MIDLAND, TX – The anticipated termination of Midland ISD’s superintendent continues as the school district's board voted unanimously, 7-0, on Tuesday for the immediate termination of the contract of Superintendent Orlando Riddick.
The proposal and vote on the item followed another multi-hour executive session which covered Riddick’s overall evaluation, and the board's decision to continue with his removal after three years as the district’s superintendent.
Midland ISD officials noted last week that there is an official process school board members must follow, as Riddick’s contract isn’t set to expire until June 30 of 2022.
In an email last week, the district stated the following, “the board would first take action to propose mid-contract termination.”
This action followed shortly after on Tuesday afternoon.
“The superintendent would then be provided written notice that includes the reasons for termination. He then has 15 days to request a hearing from an independent hearing examiner. If he does not request a hearing, the board could then take final action at the next board meeting.”
District 2 representative Robert Marquez initially made the motion to “propose the termination of Mr. Orlando Riddick’s superintendent’s contract during the contract term for good cause and further authorize the board president to prepare and finalize any related notices required by law or policy and to schedule a hearing if requested and do all other things necessary related to preparing for and holding such hearing.”
District 4 representative John Kennedy seconded the motion, and the board unanimously approved the item.
The Midland ISD board then went into an executive session for more than 2 1/2 hours Tuesday evening, which brought the total time in executive sessions over their last three meetings to more than 10 hours, dating back to Aug. 17.
Three citizens called into the public comment portion of the meeting, all boasting continuous support of the superintendent.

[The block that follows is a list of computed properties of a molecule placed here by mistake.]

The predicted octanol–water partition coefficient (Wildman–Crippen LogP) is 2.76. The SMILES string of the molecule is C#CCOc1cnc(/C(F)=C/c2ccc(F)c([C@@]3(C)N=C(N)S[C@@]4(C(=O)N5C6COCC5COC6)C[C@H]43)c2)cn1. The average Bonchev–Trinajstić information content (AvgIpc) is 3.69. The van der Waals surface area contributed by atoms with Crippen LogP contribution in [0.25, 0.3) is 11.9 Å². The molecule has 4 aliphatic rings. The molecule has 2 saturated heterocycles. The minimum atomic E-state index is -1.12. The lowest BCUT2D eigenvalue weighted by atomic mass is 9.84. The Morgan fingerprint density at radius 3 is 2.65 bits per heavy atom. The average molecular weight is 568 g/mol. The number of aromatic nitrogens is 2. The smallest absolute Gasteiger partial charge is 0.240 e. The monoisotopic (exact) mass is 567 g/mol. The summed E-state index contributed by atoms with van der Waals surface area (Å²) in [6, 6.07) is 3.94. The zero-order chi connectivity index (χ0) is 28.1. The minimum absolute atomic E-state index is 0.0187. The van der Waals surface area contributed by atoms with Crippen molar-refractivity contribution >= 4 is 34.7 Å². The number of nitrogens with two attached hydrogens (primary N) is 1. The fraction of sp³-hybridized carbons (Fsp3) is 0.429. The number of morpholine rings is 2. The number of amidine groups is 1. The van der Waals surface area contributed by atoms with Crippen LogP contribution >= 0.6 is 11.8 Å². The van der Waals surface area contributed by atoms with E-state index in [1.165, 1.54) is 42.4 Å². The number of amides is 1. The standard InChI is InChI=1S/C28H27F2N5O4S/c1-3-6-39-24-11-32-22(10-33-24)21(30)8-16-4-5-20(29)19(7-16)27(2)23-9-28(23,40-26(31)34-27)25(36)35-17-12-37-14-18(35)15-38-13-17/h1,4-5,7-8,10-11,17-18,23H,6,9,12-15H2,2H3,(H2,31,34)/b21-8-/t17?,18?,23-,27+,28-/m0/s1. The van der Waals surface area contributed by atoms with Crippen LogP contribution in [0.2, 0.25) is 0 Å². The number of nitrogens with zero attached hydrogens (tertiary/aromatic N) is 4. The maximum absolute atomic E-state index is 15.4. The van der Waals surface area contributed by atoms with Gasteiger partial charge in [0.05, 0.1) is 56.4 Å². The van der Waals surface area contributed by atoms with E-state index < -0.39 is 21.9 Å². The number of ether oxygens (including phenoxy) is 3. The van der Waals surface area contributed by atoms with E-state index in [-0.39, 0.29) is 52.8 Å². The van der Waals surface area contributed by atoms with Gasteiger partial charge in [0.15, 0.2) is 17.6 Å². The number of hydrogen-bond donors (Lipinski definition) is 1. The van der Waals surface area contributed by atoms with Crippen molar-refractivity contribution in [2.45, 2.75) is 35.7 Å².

Of these callers were Eddie Rabb, the president of the local NAACP chapter, who immediately told the board it would take more than three years for a superintendent to implement a new program.
He was very critical of the idea of spending money to hire another agency to find another leader, as He questioned the need to change the districts leadership during a global pandemic.
Rabb finished his argument by saying, “I hope we don’t have to take this any further.”'
A second caller by the name of Matthew Johns later identified as a teacher from MISD with 14 years of experience within the district spoke on behalf of the superintendent.
Johns quickly questioned the need to drag the superintendent through such a lengthy process arguing that extending the decision over the course of several meetings gave the appearance that the decision was being handled in an “indecisive and meandered manner.”
He even argued how the board would determine that Riddick’s performance was any different than the previous 2018-19 school year since there wasn’t any state testing done in 2019-20, and even added that the decision to remove Riddick was a “desperate attempt to right a ship you helped crash.”
Johns went on to mention that removing the superintendent in such a manner impacts the district’s ability to find a high-quality replacement.
An unidentified third caller was adamant that Midlanders don’t give up, adding that the school board should rally around the superintendent rather than cutting him loose, and allow him to lead the district to a better situation.